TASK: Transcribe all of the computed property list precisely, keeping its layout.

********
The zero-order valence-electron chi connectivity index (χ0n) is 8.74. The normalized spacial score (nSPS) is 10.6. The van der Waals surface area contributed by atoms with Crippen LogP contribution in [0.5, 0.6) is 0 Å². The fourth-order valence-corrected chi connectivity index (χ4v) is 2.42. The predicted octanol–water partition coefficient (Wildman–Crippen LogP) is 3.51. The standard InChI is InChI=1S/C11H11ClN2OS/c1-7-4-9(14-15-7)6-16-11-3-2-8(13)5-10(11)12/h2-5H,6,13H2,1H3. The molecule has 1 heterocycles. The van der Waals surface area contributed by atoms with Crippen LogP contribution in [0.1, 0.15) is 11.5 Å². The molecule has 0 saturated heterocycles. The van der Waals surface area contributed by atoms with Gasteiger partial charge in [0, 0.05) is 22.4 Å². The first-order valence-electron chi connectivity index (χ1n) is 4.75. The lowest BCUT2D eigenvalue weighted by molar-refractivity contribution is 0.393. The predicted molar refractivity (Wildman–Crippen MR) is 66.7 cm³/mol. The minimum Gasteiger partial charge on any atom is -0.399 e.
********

The zero-order valence-electron chi connectivity index (χ0n) is 8.74. The normalized spacial score (nSPS) is 10.6. The van der Waals surface area contributed by atoms with Crippen LogP contribution in [0.5, 0.6) is 0 Å². The fourth-order valence-corrected chi connectivity index (χ4v) is 2.42. The predicted octanol–water partition coefficient (Wildman–Crippen LogP) is 3.51. The standard InChI is InChI=1S/C11H11ClN2OS/c1-7-4-9(14-15-7)6-16-11-3-2-8(13)5-10(11)12/h2-5H,6,13H2,1H3. The molecule has 1 heterocycles. The van der Waals surface area contributed by atoms with Crippen LogP contribution in [0.1, 0.15) is 11.5 Å². The molecule has 0 saturated heterocycles. The van der Waals surface area contributed by atoms with Gasteiger partial charge in [0, 0.05) is 22.4 Å². The first-order valence-electron chi connectivity index (χ1n) is 4.75. The lowest BCUT2D eigenvalue weighted by molar-refractivity contribution is 0.393. The predicted molar refractivity (Wildman–Crippen MR) is 66.7 cm³/mol. The minimum Gasteiger partial charge on any atom is -0.399 e.